FATE of New Angeles (GetcherGeekOn)
How Running Works
One of the most crucial parts of any cyberpunk universe is the concept of hacking, and Android is no exception! Hackers in the Android universe are known as Netrunners (or ‘runners for short) and they’re an integral part of any Android system gaming.
Of course, there’s an entire game based on the concept of a ‘runner going up against a series of servers to defeat the big bad megacorps. We’re talking, of course, about Android Netrunner !
For our game, we have decided to use the sample INTERFACE extra from Evil Hat as our baseline skill for all things related to cyberspace. It functions as a skill that needs ranks and specialized equipment in order to use—you can’t just try Interfacing if you’ve got no skill and no equipment.
To really bring out the Android flavor, we are using the Netrunner cards as a major source of inspiration for how Netrunning works in our FATE game. The major pieces are:
- Runner Programs (Icebreakers)
- Runner Hardware
- Runner Health
- ICE (comes in three flavors: sentries, barriers, and code gates)
- ICE Subroutines
- Servers with data on them. Sometimes good, sometimes a trap for the runner!
In Netrunner, the ‘runner uses Icebreaker programs to get through the guardian software on the corporation servers, known as ICE. The ICE’s base strength has to be overcome, but ICE also comes with subroutines that need to be broken by a particular program type. These subroutines can do anything from simply tracing the ’runner’s location, to destroying their programs or hardware, to even doing direct physical damage to the ’runner.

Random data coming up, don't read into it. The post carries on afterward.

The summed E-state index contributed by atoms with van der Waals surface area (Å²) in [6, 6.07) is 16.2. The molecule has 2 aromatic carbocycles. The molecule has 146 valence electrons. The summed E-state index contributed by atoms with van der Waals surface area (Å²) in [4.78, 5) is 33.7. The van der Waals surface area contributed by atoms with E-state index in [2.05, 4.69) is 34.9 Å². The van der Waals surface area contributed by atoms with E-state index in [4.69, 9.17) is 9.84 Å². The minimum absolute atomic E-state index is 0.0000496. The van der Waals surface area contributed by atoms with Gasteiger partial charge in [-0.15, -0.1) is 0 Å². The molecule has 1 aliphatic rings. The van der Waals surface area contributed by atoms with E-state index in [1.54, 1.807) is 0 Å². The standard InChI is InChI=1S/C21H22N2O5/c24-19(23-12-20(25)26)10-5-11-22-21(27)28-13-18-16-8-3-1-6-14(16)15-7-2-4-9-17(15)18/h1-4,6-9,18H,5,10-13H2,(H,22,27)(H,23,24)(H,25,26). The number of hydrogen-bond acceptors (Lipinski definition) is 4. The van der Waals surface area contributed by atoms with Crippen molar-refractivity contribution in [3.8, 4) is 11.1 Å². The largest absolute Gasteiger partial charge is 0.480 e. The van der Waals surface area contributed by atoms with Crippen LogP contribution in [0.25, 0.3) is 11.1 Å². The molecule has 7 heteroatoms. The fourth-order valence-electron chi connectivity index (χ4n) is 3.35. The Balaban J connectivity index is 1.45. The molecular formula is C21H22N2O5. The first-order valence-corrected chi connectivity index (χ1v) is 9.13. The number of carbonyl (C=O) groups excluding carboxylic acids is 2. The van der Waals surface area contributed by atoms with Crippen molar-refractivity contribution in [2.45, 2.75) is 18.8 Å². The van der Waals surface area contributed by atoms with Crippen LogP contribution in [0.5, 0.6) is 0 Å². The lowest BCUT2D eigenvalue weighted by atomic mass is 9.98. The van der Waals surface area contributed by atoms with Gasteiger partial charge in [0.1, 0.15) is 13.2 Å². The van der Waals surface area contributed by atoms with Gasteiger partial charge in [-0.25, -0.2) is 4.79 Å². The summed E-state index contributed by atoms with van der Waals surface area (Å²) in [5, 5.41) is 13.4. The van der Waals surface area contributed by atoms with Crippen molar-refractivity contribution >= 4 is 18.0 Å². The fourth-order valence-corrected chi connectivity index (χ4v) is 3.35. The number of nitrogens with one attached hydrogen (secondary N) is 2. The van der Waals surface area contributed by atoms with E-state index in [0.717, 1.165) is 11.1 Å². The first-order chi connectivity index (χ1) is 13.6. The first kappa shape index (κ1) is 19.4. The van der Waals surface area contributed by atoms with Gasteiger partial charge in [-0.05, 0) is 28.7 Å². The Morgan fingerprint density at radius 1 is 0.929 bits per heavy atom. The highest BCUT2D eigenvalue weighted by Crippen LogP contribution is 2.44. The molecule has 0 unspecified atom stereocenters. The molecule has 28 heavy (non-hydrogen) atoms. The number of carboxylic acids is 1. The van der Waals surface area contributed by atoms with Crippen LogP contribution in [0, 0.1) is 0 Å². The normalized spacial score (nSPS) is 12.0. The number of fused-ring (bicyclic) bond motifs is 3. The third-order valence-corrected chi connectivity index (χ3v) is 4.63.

One of the major mechanics in Netrunner is finding your Icebreaker programs and hardware in your deck. We’ve decided to dispense with that part, and assume that any ’runner worth her salt already has basic equipment, and an Icebreaker of each type ready to go. However, interesting or rare equipment or Icebreaker programs may be added later on as Gadgets, per the FATE core rules.
We’ll be focusing primarily on ICE, subroutines, and data, at least to start.
In Netrunner, ICE comes with a strength rating. This rating will determine the strength of the opposition. Translated into FATE, this becomes:
- Rating 0-3 = Fair (+2)
- Rating 4-6 = Good (+3)
- Rating 7-9 = Great (+4)
- Rating 10-12 = Outstanding (+5)
The three types of ICE take different actions based on these difficulty ratings. Much like in Netrunner, ICE will be encountered one piece at a time. Each one has to be overcome individually before moving onto the next.
For any known servers in a scenario, the GM will design the ICE layout according to what best suits the story. For a random server, we may use Netrunner cards for a random draw/layout, or just pick something from the selection that seems thematically appropriate.
Where necessary, ICE subroutines will be assigned as Stunts to the program in question.